Global trade and logistics can function and operate only when port authorities provide the desired infrastructure. The authorities play a crucial role in developing and maintaining ports thereby contributing to the social and economic development of the country. The port operators are autonomous bodies that operate in close corroboration with port authorities to undertake all day-to-day operations. The General-Purpose containers, Open Top containers, reefer containers, break bulk, loose cargoes etc. are transferred from the berthing port to the rail terminal or their desired CFS for clearance by the customs clearing agents.
Importance of Port Authorities
With port authorities, we refer to a series of activities performed for the smooth transition of the vessel from one port to another port. Vessel operations can be successful only after port authorities offer supportive infrastructures, connectivity and transfers. Ferries, barges, cruise, and cargo ships are heavily dependent on port operations to finish their water journey proficiently.
The Shipping Industry is a ubiquitous industry operating all across the globe competing in a challenging business environment. The port authorities’ policies focus on seamless operations whilst keeping time and cost low. The paperwork formalities, cost, security of ports and cargoes, and maritime safety are taken care of by port operators and authorities. Vessel and crew safety is also taken care of by the port authorities. The port operators balance all incoming and outgoing vessels, containers and cargoes by maintaining clear communications with concerned authorities. The port authorities analyse the travel data of carriers and forecast the approximate ETA and ETD of vessels and containers berthing at the port.
Objectives of Port Authorities
Needless to say, the port authorities endeavour to minimise disruption in the port. They develop measures to ensure compliance of relevant international instruments relating to the safety and security of ships, protection of the environment and welfare of seafarers.
In the past few years, several developments and changes have been witnessed in port infrastructure, cargo handling, ship repairing and personnel training etc. All the operations are closely intricate and linked with the world economy and trade. The port authorities make a remarkable contribution to crude oil and petroleum distribution all across the country. The authorities evolved not only the structure but also the pattern of the development under the able guidance of the NLP policy.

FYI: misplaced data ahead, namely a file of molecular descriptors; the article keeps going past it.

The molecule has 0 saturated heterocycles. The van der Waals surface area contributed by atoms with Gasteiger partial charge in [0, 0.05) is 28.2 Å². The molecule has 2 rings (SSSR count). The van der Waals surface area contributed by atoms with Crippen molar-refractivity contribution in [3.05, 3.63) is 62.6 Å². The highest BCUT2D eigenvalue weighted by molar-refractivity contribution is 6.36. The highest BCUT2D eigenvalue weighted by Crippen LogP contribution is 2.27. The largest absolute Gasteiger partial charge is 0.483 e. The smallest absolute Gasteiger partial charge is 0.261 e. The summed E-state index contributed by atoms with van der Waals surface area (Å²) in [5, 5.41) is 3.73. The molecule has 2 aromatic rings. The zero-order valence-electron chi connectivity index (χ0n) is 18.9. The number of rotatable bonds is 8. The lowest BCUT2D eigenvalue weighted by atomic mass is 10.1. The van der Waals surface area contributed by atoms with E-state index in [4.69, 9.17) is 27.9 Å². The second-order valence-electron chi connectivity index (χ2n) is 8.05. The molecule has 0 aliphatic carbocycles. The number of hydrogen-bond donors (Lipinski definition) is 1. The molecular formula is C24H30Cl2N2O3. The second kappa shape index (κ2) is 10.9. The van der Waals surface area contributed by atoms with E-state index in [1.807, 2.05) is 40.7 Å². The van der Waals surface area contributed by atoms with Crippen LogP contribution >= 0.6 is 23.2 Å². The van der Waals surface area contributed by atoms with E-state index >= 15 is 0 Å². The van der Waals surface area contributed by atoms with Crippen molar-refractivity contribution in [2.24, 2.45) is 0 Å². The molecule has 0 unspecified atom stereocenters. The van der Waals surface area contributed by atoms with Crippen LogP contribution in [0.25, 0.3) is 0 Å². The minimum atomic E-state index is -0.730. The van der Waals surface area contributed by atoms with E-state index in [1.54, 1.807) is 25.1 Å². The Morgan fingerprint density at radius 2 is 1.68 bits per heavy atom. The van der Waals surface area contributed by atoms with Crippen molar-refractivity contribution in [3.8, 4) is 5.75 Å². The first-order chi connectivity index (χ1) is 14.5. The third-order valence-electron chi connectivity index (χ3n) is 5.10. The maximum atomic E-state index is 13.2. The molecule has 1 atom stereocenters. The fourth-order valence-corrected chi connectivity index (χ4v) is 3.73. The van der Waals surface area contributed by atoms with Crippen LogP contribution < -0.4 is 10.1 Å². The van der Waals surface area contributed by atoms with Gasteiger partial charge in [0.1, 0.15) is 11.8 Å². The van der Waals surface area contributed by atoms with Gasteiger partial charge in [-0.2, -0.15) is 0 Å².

Not only the Central Government, but state authorities too invested in ports and transportation sector to cater to large volumes in the port. The government’s focus on port infrastructure led to the participation of the private sector in recent times. Several extensive policy guidelines have been laid down for private operators by the Ministry of Port, Shipping and Waterways to provide maximum benefits to the importer/exporter.
Private ports like Mundra and Pipavav Ports ease out the movement of containerized, breakbulk, liquid cargo, and ad-hoc shipments towards North India. The road laid down from Mundra towards North India
regions is well developed to ease out road transportation of export/import containers.
More than 28 shipyards have been built out of which 6 are under Central Public Sector, 2 are under State Governments and 20 are under the private sector. The container handling capacity has been bolstered with improved port infrastructure and regular train frequencies from wet ports to ICDs. The National Logistics Policy flagged off by our Hon’ble Prime Minister in September 2022 laid down comprehensive growth guidelines for multi-modal connectivity including Railways, Roadways and vessel movement. A major focus has been laid out to reduce logistics costs by 5% for India’s economy to compete in the international market. There is no doubt that the Indian economy is on the right path and road to success.
This article has been authored by Dr. Pushpendra Pratap Singh, Country Head at Asia Shipping and was originally published in the May Edition of Logistics Insider Magazine.